An investment bank is a financial institution that:
- Assists individuals, corporations and governments in raising capital by underwriting and/or acting as the client’s agent in the issuance of securities.
- Assists companies involved in mergers and acquisitions.
- Provides ancillary services such as market making, trading of derivatives, fixed income instruments, foreign exchange, commodities, and equity securities.
Unlike commercial banks and retail banks, investment banks do not take deposits. From 1933 (Glass–Steagall Act) until 1999 (Gramm–Leach–Bliley Act), the United States maintained a separation between investment banking and commercial banks. Other industrialized countries, including G8 countries, have historically not maintained such a separation.
There are two main lines of business in investment banking.
- The sell side which involves trading securities for cash or for other securities (i.e., facilitating transactions, market-making), or the promotion of securities (i.e., underwriting, research, etc.).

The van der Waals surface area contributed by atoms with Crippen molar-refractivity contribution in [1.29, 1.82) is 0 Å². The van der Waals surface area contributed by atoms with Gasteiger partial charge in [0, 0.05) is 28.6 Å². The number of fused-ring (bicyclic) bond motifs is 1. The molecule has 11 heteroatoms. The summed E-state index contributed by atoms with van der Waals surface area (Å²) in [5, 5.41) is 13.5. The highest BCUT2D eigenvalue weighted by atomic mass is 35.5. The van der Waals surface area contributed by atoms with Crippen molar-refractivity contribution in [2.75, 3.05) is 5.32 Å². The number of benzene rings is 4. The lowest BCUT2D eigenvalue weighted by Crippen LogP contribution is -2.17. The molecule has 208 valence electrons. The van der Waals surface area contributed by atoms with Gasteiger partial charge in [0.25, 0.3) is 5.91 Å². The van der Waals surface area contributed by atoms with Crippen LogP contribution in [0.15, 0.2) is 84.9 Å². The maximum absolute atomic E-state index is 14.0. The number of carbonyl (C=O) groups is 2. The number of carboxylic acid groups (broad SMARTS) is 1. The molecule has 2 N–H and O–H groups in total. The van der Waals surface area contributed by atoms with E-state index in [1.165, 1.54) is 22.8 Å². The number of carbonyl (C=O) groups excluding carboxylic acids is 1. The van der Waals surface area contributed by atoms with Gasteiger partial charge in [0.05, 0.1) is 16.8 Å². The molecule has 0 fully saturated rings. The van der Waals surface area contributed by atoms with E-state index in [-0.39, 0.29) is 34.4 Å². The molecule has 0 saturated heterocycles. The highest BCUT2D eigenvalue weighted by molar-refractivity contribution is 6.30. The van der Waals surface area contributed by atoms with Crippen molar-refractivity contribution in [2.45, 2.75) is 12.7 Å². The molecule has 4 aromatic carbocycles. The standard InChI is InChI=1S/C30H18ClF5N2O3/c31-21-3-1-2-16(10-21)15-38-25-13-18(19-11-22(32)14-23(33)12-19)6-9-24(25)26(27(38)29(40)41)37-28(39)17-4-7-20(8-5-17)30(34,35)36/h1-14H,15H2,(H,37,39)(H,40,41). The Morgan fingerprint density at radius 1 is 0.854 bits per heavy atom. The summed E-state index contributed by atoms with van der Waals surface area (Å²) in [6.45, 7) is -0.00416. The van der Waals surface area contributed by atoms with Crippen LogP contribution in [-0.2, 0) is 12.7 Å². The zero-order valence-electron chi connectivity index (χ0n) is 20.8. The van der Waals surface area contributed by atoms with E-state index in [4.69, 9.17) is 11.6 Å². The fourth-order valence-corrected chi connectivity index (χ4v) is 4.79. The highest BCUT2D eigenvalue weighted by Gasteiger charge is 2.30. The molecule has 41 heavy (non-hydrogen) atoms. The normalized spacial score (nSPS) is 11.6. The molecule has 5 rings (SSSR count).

- The buy side which involves dealing with pension funds, mutual funds, hedge funds, and the investing public (who consume the products and services of the sell-side in order to maximize their return on investment) constitutes the “buy side”.
Many firms have buy and sell side components.
An investment bank can also be split into private and public functions with a Chinese wall which separates the two to prevent information from crossing. The private areas of the bank deal with private insider information that may not be publicly disclosed, while the public areas such as stock analysis deal with public information.
An advisor who provides investment banking services in the United States must be a licensed broker-dealer and subject to Securities & Exchange Commission (SEC) and Financial Industry Regulatory Authority (FINRA) regulation.